Cameron Crowe’s labor of love is a tender memoir about rock’n’roll and growing up fast. Patrick Fugit is William Miller, a teenaged critic wannabe in the glory years of late 60s, early 70s music. “This will change your life,” Miller’s sister says of The Who’s Tommy.
Those were the days.
Despite his mother’s hesitations (a prim-to-the-hilt Frances McDormand), William goes on tour with an aspiring band (Stillwater, led by Billy Crudup’s character Russell Hammond) after conning Rolling Stone magazine into thinking he’s a mature, professional freelancer (Crowe did much the same). Along the way are Penny Lane (Kate Hudson) and groupie (“Bandaide”) buddy Polexia Aphrodesia (Anna Paquin). Both are bittersweetly happy and often confused.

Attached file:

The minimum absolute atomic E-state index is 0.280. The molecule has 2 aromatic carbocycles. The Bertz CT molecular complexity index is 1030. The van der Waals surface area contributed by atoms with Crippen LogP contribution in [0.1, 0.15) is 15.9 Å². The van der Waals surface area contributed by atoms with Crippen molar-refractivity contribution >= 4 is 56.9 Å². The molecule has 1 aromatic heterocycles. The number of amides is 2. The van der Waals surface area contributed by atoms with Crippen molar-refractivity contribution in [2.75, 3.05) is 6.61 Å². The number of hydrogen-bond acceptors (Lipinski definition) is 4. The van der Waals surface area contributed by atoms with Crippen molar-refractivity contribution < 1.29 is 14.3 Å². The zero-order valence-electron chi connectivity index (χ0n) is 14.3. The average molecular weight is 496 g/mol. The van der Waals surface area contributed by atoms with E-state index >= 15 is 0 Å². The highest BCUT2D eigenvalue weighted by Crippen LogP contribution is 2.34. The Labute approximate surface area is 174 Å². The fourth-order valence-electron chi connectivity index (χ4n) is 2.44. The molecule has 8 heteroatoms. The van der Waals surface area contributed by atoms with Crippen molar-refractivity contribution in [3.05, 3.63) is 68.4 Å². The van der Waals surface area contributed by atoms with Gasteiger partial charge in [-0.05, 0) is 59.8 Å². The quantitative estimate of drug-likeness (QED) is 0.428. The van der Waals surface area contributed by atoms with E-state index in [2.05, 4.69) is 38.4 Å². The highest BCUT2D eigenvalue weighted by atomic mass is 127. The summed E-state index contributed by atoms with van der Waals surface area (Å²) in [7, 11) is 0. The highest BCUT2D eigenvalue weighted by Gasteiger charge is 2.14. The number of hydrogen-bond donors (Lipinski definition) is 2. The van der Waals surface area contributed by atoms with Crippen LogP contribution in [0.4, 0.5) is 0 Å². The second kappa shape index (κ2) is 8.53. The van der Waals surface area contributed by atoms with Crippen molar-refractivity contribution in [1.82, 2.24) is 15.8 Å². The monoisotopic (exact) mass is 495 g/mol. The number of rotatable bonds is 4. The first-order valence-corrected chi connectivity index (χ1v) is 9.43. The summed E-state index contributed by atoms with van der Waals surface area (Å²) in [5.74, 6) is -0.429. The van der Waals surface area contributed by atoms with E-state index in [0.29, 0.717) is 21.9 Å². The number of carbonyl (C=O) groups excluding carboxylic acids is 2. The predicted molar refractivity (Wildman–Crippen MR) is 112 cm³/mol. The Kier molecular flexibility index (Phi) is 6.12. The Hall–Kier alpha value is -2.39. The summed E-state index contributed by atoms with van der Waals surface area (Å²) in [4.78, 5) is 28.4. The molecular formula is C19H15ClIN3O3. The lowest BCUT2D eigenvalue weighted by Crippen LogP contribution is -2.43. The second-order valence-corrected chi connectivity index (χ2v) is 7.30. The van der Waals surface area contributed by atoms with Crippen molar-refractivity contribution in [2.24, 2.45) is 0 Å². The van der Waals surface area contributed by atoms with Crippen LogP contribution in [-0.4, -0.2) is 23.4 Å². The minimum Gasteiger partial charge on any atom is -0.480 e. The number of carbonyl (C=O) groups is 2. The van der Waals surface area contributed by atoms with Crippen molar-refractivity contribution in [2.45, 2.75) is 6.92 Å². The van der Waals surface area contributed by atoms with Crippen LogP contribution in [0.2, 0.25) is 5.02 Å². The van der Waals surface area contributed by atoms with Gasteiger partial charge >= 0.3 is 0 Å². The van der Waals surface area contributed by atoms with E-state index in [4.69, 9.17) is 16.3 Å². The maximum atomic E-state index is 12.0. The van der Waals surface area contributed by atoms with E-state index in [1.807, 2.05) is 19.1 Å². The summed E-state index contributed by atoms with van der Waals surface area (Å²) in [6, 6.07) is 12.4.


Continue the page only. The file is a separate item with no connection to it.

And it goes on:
It’s all more innocent than it sounds because Crowe (“Jerry Maguire,” “Vanilla Sky”) is far less interested in drugs, sex, and rock’n’roll than love, life, and music. A delight.